Option A—A vibratory feeder evenly feeds spray dried ceramic onto the Rare Earth Roll Magnetic Separator belt, where it is then conveyed into the head roll’s magnetic field. Magnetic particles, including spray dried ceramic with iron inclusions, are attracted and then discarded underneath, away from the clean product.
Option B—A vibratory feeder evenly feeds spray dried ceramic onto the top of the Drum Magnet and into the magnetic field. As with the Rare Earth Roll Separator, magnetic particles, including spray dried ceramic with iron inclusions, are attracted and then discarded underneath, away from the clean product.
While tile glazing is no longer applied in many ceramic tile manufacturing plants, it remains a key stage in many operations. Similar to ceramic body, glaze is composed of several different non-metallic minerals, and it is at risk of being contaminated by fine iron and magnetic minerals. During the firing process, a magnetic particle allowed to remain in the greater material will react with the heat, resulting in spotting and/or discoloration of the glaze. For this reason, the glaze must be free of contaminants.
Glazes can be many different colors, depending on the intended design, but it is often simply white. There must be great care taken when passing a colored glaze through any magnetic separators, as certain pigments can have magnetic properties.
Prior to the Glaze Cart
Many plants have their own glaze production areas, but others purchase from local producers. Similar to ceramic body, the optimum iron-separation system in this application is the high-intensity Electro Magnetic Filter. For glaze operations, the filter will operate on a batch-fed basis, treating one container of glaze at a time. To facilitate easy transport and repositioning, many Electro Magnetic Filters are mounted on moveable wheeled frames. At this stage, it is important to consider the glaze consistency, as this can affect flowability (especially if the glaze contains a gluing agent).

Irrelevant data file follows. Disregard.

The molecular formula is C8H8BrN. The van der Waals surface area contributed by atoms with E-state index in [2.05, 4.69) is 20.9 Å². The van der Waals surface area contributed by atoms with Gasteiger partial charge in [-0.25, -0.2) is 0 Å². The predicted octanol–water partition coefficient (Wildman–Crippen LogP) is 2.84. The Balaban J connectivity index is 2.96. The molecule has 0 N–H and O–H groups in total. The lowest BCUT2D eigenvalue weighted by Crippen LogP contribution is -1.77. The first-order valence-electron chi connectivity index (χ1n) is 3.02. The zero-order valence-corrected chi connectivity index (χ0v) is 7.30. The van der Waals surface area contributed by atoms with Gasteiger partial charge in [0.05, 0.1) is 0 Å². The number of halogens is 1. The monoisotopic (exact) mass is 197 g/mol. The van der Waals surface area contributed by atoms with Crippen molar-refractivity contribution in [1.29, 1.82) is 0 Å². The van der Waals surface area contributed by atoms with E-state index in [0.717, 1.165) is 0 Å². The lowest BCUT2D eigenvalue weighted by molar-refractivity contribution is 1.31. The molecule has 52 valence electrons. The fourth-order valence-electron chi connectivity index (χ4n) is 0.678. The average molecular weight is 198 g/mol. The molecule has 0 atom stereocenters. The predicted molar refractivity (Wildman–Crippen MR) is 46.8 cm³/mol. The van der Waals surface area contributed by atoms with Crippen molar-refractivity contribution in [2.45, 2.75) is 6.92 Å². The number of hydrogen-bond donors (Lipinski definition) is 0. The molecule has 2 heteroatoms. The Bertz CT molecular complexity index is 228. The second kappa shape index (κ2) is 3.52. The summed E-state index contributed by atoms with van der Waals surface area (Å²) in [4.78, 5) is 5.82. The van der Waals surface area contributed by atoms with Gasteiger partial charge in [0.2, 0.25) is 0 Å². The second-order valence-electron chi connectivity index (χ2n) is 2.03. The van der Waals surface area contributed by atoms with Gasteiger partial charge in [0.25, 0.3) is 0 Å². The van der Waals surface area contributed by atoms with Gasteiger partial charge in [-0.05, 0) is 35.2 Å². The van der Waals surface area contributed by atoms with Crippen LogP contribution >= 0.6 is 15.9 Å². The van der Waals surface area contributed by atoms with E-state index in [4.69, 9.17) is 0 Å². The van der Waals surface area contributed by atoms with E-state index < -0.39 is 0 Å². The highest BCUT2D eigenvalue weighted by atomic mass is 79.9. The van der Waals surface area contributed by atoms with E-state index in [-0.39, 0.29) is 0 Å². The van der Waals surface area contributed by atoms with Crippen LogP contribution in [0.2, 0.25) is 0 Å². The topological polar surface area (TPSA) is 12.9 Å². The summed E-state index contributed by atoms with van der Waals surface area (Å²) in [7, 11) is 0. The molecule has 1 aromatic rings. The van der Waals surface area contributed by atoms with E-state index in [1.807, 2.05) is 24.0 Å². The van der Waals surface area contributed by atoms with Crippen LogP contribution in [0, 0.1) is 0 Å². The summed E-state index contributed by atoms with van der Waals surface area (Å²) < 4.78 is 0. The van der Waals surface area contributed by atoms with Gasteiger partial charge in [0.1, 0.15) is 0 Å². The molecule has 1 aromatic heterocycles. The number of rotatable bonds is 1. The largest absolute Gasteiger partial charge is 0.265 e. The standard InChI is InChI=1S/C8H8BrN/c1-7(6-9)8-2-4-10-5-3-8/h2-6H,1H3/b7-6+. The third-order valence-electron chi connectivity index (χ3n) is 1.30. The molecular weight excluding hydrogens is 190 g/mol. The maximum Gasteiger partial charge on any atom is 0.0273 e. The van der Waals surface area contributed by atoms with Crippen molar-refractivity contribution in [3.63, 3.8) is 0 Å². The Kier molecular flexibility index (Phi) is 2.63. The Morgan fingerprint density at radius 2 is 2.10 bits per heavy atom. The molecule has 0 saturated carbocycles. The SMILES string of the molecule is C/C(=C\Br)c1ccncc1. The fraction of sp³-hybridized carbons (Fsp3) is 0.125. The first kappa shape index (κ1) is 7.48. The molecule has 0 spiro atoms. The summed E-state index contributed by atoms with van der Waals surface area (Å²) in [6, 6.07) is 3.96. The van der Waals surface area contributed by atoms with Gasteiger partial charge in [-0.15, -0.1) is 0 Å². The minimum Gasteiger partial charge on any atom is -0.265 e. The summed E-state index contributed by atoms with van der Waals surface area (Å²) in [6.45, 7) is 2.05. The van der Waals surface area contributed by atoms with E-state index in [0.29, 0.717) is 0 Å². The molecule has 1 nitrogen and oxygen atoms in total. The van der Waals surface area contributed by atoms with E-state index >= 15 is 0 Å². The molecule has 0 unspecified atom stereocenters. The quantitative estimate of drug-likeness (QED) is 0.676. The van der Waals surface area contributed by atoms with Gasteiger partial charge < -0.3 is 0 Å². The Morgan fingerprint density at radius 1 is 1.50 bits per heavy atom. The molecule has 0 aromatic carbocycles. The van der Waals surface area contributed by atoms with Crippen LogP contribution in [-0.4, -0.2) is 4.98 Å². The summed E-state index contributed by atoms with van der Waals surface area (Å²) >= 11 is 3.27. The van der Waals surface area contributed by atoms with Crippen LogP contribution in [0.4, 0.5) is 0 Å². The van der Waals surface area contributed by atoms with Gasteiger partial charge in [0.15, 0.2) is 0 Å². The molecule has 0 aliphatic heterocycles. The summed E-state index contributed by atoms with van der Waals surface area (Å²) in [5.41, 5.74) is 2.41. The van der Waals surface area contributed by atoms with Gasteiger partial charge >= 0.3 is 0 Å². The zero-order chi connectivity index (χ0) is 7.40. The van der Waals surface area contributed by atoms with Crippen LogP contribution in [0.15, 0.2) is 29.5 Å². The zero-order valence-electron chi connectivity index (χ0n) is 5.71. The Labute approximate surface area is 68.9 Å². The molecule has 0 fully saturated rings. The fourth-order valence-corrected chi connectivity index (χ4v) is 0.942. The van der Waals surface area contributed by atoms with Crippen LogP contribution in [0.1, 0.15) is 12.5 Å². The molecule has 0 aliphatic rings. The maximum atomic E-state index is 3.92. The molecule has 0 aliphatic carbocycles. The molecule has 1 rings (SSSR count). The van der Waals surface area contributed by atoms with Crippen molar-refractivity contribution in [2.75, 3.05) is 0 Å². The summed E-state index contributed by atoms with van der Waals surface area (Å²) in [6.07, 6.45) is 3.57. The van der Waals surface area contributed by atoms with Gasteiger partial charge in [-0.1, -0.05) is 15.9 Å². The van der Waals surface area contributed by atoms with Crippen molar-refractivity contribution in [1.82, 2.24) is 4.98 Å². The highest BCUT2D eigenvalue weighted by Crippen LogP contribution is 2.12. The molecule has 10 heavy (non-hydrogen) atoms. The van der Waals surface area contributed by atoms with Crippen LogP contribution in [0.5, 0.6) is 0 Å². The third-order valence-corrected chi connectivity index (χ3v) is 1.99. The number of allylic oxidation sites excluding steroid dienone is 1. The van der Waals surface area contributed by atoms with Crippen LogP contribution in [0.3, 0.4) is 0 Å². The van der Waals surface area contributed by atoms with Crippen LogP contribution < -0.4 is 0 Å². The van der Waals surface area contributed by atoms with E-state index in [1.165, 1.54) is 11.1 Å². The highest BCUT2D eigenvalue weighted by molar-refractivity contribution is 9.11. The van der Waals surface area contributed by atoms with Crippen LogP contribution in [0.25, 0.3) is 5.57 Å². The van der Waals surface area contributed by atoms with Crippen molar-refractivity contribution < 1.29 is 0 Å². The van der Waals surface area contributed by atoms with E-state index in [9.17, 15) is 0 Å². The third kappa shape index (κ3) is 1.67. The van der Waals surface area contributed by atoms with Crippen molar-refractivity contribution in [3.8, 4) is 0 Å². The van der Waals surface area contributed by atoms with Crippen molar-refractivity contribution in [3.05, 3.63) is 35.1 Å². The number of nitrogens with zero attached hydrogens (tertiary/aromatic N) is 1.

Electro Magnetic Filters are able to remove fine iron and weakly magnetic minerals, which reduces the risk of surface contamination and product rejects.
Location CG-5 At the Glaze Station
Carts are used to transport glaze to glazing stations, where a high strength tube magnet will be positioned either in a Liquid Pipeline Magnetic Separator or a stand-alone design configured by the customer. Here, glaze will run across the surface of the tube magnet in order to remove any fine iron before it is either poured or sprayed onto a tableware biscuit. This protection is a vital final step in ensuring iron contamination is eliminated before final firing.
• Technical Product Information: Liquid Pipeline Magnet
Optimum Magnetic Separation Reduces Rejects
It is important to fully understand the ceramic tile manufacturing process when recommending the optimum piece of magnetic separation equipment. All of the magnetic separators mentioned in this review are currently in use in ceramic production operations, and our equipment recommendations are made based on Bunting’s experience working with UK ceramic tile manufacturers. However, each manufacturing process is unique, and contacting a Bunting sales engineer will ensure you receive a specific solution for your application and your plant.